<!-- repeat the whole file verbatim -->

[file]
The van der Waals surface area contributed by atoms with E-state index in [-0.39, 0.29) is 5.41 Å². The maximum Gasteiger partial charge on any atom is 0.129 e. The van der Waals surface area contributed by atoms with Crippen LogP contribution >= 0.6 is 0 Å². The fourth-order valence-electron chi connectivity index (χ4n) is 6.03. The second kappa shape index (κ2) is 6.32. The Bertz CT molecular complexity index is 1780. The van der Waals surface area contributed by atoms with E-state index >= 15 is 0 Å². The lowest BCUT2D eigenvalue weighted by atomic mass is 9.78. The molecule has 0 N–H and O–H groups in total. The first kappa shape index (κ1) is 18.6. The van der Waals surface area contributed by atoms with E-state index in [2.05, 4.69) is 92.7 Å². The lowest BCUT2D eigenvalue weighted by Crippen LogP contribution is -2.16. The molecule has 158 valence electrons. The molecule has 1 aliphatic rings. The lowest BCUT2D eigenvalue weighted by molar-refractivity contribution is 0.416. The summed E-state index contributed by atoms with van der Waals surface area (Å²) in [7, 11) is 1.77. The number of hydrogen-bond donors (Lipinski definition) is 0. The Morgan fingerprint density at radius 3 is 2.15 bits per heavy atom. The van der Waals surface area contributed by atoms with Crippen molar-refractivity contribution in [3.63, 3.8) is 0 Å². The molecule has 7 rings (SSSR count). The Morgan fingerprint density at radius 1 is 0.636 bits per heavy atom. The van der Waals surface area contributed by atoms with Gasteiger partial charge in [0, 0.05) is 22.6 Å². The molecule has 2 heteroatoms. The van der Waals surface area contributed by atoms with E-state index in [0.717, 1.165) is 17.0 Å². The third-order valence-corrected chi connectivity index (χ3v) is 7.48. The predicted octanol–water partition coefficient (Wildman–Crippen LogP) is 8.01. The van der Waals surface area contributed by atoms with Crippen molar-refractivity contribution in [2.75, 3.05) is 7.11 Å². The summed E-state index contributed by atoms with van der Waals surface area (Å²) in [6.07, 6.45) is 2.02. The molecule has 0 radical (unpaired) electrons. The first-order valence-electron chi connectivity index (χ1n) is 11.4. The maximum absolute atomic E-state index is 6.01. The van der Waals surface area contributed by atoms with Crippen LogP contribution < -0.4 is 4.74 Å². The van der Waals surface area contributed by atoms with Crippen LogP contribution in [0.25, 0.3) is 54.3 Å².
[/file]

The van der Waals surface area contributed by atoms with E-state index in [-0.39, 0.29) is 5.41 Å². The maximum Gasteiger partial charge on any atom is 0.129 e. The van der Waals surface area contributed by atoms with Crippen LogP contribution >= 0.6 is 0 Å². The fourth-order valence-electron chi connectivity index (χ4n) is 6.03. The second kappa shape index (κ2) is 6.32. The Bertz CT molecular complexity index is 1780. The van der Waals surface area contributed by atoms with E-state index >= 15 is 0 Å². The lowest BCUT2D eigenvalue weighted by atomic mass is 9.78. The molecule has 0 N–H and O–H groups in total. The first kappa shape index (κ1) is 18.6. The van der Waals surface area contributed by atoms with E-state index in [2.05, 4.69) is 92.7 Å². The lowest BCUT2D eigenvalue weighted by Crippen LogP contribution is -2.16. The molecule has 158 valence electrons. The molecule has 1 aliphatic rings. The lowest BCUT2D eigenvalue weighted by molar-refractivity contribution is 0.416. The summed E-state index contributed by atoms with van der Waals surface area (Å²) in [7, 11) is 1.77. The number of hydrogen-bond donors (Lipinski definition) is 0. The Morgan fingerprint density at radius 3 is 2.15 bits per heavy atom. The van der Waals surface area contributed by atoms with Crippen molar-refractivity contribution in [3.63, 3.8) is 0 Å². The molecule has 7 rings (SSSR count). The Morgan fingerprint density at radius 1 is 0.636 bits per heavy atom. The van der Waals surface area contributed by atoms with Gasteiger partial charge in [0, 0.05) is 22.6 Å². The molecule has 2 heteroatoms. The van der Waals surface area contributed by atoms with E-state index in [0.717, 1.165) is 17.0 Å². The third-order valence-corrected chi connectivity index (χ3v) is 7.48. The predicted octanol–water partition coefficient (Wildman–Crippen LogP) is 8.01. The van der Waals surface area contributed by atoms with Crippen molar-refractivity contribution in [2.75, 3.05) is 7.11 Å². The summed E-state index contributed by atoms with van der Waals surface area (Å²) in [6.07, 6.45) is 2.02. The molecule has 0 radical (unpaired) electrons. The first-order valence-electron chi connectivity index (χ1n) is 11.4. The maximum absolute atomic E-state index is 6.01. The van der Waals surface area contributed by atoms with Crippen LogP contribution < -0.4 is 4.74 Å². The van der Waals surface area contributed by atoms with Crippen LogP contribution in [0.25, 0.3) is 54.3 Å².